Introduced in this exhibition is a new version of the piece with additional sounds and visuals illustrating new visions regarding the coexistence of man and nature after the Great Tohoku Earthquake. Also shown at this occasion is video footage of the opera, the original installation version from 2007, and the October 22 performance of "LIFE - WELL".



Ryuichi Sakamoto + YCAM InterLab "Forest Symphony"




Following the Great Tohoku Earthquake, Ryuichi Sakamoto conceived an art project in which he would compose music based on the bioelectric data of trees, with the aim to direct our attention to trees and forests as supporting pillars of human living environments. With the further involvement of the YCAM InterLab team, the project eventually developed into the installation and web contents that are now presented as "Forest Symphony".
For this project, the YCAM InterLab team developed a sensor device for measuring the biopotential of trees, and collecting the measured data on a server via network. The device is installed on trees at different locations around the globe to measure their respective bioelectric data, which Sakamoto used to creates sounds that envelop the venue along with visuals made under the direction of Shiro Takatani, visualising the changing biopotential and information of the respective environments the device is installed in. These elements are spatially integrated into a "forest-like environment" in the form of a sound installation that continuously transforms in response to seasonal and climatic changes.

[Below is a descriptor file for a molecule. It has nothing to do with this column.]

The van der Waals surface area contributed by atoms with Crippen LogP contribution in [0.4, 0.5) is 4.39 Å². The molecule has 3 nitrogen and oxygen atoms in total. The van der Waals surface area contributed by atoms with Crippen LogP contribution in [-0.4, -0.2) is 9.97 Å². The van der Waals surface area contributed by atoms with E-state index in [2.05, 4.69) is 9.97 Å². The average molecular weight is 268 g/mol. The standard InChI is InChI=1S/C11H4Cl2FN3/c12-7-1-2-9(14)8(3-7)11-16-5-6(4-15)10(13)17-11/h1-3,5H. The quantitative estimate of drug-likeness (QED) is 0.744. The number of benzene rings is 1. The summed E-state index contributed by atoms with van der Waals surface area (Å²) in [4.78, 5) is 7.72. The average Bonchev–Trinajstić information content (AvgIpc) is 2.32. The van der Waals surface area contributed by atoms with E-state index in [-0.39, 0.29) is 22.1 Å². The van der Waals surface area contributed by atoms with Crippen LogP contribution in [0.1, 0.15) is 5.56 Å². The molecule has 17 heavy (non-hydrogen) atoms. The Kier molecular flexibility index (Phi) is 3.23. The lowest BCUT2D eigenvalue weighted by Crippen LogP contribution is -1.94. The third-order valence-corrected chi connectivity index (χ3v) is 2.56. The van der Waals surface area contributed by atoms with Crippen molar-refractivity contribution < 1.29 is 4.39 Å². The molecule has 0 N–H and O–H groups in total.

With the opening of the exhibition, bioelectric data and sounds from the actual exhibition space have been made accessible via the exhibition's dedicated website.



Ryuichi Sakamoto + Shiro Takatani "water state 1"




Water takes on different states depending on the temperature, freezing to ice or condensing to vapor. Such water-based natural phenomena as rain, clouds, fog, snow, oceans, rivers, lakes, waterfalls, icebergs and glaciers all have in common that I never get tired of looking at them.
Water is the source of life that covers 70% of the earth's surface, and that the human body consists of to 70%. (Ryuichi Sakamoto)


Water is a fundamental, life-supporting substance that changes its appearance depending on the situation. Ryuichi Sakamoto has been expressing his fascination with water for a long time, but at the same time also emphasizes the difficulty he has always felt when choosing water as a motif for his work. While laying out the concept for this new work, he began to focus on the possibility of using water as an actual material. The YCAM InterLab team eventually developed a device that can be used to let large amounts of water rain down in droplets, which allowed Sakamoto to work with actual water rather than depicting its different appearances in an indirect manner.
The device is used in this work to cause complex transformations of droplets and water surfaces, and at once translate these into sounds. The harmonic and contrasting aspects of the work's visual and acoustic elements call forth a wealth of memories in the viewer's mind.



Organized by: Yamaguchi City, Yamaguchi City Foundation for Cultural Promotion
In association with: Yamaguchi Board of Education
Supported by the Agency for Cultural Affairs Government of Japan in the fiscal 2013
Grants from: The Kao Foundation for Arts and Sciences
Sponsored by: SHISEIDO
Co-developed with: YCAM InterLab
Produced by: Yamaguchi Center for Arts and Media [YCAM]